A study released yesterday by the World Health Organization (WHO), found that the leading cause of death and disease among women in low and middle-income countries worldwide, particularly in sub-Saharan Africa, is HIV/AIDS. Relatedly, the study found that one in five deaths among woman is attributable to the risk factor of unsafe sex. The most important risk factors for death or disability related to HIV/AIDS are lack of access to contraception and unsafe sex. Additionally, the report shows that 80 percent of healthcare and 90 percent of HIV/AIDS related care occurs in the home and is administered mostly by women.
In addition to data on incidence and mortality associated with HIV/AIDS, the study sought to document the health disparities that exist among men and women worldwide. For example, the study also noted severe life expectancy disparities between women living in high-income countries versus those residing in low-income countries, where 99 percent of maternal deaths occur each year.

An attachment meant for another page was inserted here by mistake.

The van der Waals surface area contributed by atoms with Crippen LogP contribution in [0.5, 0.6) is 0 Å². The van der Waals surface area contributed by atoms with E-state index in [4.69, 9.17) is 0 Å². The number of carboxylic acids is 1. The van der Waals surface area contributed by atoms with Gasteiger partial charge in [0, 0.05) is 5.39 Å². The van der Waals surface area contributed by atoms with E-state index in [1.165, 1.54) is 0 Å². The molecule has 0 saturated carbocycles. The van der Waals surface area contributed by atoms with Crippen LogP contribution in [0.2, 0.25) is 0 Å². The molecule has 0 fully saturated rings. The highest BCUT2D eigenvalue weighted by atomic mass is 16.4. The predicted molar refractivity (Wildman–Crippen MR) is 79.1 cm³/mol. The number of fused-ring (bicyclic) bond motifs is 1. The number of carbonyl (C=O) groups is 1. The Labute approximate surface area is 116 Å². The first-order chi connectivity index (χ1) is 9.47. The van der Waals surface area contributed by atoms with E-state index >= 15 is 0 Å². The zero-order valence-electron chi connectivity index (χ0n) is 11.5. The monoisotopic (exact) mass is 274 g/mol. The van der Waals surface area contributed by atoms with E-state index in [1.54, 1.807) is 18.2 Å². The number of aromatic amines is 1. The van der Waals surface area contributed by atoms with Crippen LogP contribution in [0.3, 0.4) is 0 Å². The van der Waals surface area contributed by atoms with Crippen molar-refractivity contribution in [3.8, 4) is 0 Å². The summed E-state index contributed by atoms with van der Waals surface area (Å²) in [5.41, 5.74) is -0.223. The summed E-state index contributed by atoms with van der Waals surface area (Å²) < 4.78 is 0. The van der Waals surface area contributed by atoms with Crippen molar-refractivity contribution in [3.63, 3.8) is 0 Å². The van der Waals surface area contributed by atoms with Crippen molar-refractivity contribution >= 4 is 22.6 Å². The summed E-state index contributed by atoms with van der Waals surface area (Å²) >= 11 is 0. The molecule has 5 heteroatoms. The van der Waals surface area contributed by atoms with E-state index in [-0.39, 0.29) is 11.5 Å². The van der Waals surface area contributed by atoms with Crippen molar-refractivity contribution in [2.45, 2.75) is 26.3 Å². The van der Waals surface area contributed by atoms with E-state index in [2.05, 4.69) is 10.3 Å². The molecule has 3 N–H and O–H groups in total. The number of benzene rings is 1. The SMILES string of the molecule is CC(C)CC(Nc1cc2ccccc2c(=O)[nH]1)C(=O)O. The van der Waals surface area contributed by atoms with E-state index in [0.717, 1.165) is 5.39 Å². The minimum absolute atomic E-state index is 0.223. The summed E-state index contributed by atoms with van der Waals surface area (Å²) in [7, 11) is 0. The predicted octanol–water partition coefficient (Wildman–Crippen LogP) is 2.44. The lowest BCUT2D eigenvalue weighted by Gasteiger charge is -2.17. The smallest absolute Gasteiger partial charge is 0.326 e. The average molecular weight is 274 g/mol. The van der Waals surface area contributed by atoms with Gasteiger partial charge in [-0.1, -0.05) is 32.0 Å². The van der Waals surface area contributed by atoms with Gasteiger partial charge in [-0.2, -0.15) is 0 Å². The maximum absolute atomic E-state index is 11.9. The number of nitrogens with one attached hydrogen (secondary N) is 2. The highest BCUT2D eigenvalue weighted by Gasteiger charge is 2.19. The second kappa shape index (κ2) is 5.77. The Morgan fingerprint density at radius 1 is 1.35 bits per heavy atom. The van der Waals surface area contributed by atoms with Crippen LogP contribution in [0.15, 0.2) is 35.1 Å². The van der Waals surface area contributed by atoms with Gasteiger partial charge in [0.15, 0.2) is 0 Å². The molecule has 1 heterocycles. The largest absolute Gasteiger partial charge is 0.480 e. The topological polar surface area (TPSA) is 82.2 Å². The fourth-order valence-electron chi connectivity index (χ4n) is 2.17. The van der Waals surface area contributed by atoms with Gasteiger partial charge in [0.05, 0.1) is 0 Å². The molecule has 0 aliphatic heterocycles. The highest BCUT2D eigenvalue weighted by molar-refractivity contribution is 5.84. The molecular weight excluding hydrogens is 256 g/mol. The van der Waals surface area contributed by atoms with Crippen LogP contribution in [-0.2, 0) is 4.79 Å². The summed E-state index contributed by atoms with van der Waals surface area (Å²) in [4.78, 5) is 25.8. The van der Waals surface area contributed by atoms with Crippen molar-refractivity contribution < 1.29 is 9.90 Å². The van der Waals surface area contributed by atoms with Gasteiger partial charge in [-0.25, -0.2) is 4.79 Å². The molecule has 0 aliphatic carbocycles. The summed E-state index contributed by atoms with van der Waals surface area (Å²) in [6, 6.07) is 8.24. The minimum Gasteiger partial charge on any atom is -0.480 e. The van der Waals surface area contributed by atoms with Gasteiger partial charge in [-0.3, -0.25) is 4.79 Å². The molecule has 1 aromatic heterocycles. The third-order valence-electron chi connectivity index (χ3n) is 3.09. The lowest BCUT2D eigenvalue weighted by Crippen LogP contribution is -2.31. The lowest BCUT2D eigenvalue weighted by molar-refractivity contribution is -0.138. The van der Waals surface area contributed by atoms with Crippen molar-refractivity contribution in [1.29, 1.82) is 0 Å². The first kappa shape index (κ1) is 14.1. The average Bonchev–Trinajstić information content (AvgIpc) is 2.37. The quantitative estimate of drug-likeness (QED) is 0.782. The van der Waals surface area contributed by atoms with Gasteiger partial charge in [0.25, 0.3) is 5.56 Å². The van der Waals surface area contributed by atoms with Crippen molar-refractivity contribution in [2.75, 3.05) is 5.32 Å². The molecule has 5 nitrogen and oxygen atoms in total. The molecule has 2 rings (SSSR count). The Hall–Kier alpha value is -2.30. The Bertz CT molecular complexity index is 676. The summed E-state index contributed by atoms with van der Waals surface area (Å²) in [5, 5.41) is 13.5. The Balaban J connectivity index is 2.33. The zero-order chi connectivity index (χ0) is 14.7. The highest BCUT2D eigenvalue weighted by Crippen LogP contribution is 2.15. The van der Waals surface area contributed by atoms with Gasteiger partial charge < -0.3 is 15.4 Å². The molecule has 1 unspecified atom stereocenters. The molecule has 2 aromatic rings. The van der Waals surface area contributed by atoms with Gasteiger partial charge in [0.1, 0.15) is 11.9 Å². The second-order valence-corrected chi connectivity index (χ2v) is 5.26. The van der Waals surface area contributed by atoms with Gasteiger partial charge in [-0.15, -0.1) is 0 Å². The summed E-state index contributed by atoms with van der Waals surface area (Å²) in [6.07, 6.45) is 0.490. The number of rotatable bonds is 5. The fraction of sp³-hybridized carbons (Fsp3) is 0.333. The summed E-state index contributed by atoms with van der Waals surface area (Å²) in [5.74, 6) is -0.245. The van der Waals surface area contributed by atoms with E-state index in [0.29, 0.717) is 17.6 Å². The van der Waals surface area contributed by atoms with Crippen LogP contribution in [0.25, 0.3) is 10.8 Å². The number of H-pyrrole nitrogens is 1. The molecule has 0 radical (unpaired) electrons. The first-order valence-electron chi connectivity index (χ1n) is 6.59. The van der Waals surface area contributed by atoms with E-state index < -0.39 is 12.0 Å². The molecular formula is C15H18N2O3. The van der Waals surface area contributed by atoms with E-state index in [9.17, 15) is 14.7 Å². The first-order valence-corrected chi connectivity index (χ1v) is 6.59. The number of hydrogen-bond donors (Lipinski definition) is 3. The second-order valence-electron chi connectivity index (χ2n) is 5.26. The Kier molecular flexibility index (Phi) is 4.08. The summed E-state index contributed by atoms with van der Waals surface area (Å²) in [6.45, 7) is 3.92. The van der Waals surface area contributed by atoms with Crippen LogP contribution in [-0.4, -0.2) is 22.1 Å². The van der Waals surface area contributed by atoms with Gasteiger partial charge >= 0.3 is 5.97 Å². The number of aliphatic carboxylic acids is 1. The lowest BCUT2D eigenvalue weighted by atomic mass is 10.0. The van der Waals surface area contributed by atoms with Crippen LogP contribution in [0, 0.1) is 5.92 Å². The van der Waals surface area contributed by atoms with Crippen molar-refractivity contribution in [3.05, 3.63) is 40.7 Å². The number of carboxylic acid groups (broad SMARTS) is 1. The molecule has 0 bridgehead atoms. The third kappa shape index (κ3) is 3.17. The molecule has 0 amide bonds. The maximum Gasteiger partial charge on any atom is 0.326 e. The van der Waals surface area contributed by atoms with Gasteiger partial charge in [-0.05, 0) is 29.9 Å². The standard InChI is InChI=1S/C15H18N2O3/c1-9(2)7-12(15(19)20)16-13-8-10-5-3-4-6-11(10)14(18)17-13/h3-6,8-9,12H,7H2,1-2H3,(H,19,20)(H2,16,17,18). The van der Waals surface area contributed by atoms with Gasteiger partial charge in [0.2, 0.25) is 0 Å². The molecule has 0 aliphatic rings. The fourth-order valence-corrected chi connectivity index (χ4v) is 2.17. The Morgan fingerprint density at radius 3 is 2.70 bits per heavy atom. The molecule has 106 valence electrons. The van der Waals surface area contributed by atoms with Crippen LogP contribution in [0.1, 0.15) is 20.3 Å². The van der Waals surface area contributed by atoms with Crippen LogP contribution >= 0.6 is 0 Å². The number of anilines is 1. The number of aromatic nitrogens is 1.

The report also recognizes the social and political factors that contribute to health disparities including lack of access to education, income, discrimination, violence and poverty. In a statement, Dr. Margaret Chan, Director-General of the WHO explained that “this report reveals, the obstacles that stand in the way of better health for women are not primarily technical or medical in nature. They are social and political, and the two go together.”
“With the launch of this report, WHO intends to start a broad policy dialogue to work out an agenda for change both within and well beyond the health sector,” said Chan.